Ohio County buys $200,000 insurance policy against Cyber Attacks

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The Ohio County which includes the capital city of Columbus has decided to buy $200,000 worth cyber insurance policy against cyber attacks. The decision was to take in wake of increase in cyber threats on a global note.

Security experts of the county say that the new spending on insurance will help in improving internal security improvements in the event of hack and will also help to hire specialists who track cyber invasions and help in restoring the computer systems.

Presently, the Franklin County Data Center spends around $3 million per annum on cyber security. The spending is done with an aim to keep all critical info of the populace such names, addresses and social security numbers well protected from hackers.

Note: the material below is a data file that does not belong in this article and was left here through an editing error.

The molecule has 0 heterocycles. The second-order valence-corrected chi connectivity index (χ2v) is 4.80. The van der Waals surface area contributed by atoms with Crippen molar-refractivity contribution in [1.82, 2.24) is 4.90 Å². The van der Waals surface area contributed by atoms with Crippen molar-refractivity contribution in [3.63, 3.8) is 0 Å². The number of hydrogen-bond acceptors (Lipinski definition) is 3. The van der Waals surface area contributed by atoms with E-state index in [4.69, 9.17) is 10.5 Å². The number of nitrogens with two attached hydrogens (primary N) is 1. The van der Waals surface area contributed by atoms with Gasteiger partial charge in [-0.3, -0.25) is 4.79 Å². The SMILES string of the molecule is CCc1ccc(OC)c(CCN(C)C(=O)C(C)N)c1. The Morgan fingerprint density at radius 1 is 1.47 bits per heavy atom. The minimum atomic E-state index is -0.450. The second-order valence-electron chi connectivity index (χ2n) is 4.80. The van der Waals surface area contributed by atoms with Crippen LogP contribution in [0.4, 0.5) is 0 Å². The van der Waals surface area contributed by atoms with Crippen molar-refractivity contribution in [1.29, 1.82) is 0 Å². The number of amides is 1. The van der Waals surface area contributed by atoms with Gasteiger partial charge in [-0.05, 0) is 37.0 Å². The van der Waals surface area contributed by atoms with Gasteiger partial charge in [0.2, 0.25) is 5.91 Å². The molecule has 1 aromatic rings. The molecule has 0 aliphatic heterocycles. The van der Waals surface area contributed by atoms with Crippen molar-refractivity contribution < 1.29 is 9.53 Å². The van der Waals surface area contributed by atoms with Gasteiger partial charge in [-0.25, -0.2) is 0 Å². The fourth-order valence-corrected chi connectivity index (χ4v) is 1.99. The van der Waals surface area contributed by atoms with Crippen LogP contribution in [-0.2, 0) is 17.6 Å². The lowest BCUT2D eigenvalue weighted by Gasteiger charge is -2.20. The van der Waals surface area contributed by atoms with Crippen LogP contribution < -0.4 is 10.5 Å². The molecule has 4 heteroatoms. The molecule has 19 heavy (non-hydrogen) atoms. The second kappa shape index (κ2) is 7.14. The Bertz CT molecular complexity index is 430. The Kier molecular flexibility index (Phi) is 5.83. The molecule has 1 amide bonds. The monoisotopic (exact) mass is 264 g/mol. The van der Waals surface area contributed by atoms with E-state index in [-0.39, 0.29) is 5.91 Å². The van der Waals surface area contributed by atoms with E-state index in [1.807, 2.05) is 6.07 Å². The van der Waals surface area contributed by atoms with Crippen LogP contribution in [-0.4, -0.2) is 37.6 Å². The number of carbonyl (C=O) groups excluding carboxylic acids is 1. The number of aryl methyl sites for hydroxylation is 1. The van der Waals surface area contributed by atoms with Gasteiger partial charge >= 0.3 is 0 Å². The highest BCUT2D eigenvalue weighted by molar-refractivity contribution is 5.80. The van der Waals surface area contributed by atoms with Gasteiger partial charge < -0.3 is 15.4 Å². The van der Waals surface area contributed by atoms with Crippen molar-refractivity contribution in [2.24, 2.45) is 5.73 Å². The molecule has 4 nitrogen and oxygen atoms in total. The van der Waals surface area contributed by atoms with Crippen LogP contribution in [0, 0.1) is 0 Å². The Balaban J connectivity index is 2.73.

On an additional note, the county administrator has also disclosed that authorities are working on issues to improve the IT infrastructure of the entire county. Officials are planning to replace legacy systems with new hardware and software. This includes replacing around 700 Windows XP run machines with new Windows 10 operating system.

In May 2017, Computers running on Microsoft XP and 7 operating systems were targeted by hackers spreading WannaCry ransomware.
Microsoft immediately announced that all those public and private entities using legacy Windows OS machines should make a shift to Win 10 as quickly as possible.

For this reason, Ohio County has decided to replace all its machines running on legacy OSes with the latest Windows 10. But the shift will take time and officials are hoping to complete the transition by mid next year.

Note- The Franklin County Administrator calls the new insurance purchase a “Belt and Suspenders” approach to protect the digital assets of the county.

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Naveen Goud is a writer at Cybersecurity Insiders covering topics such as Mergers & Acquisitions, Startups, Cyber Attacks, Cloud Security and Mobile Security

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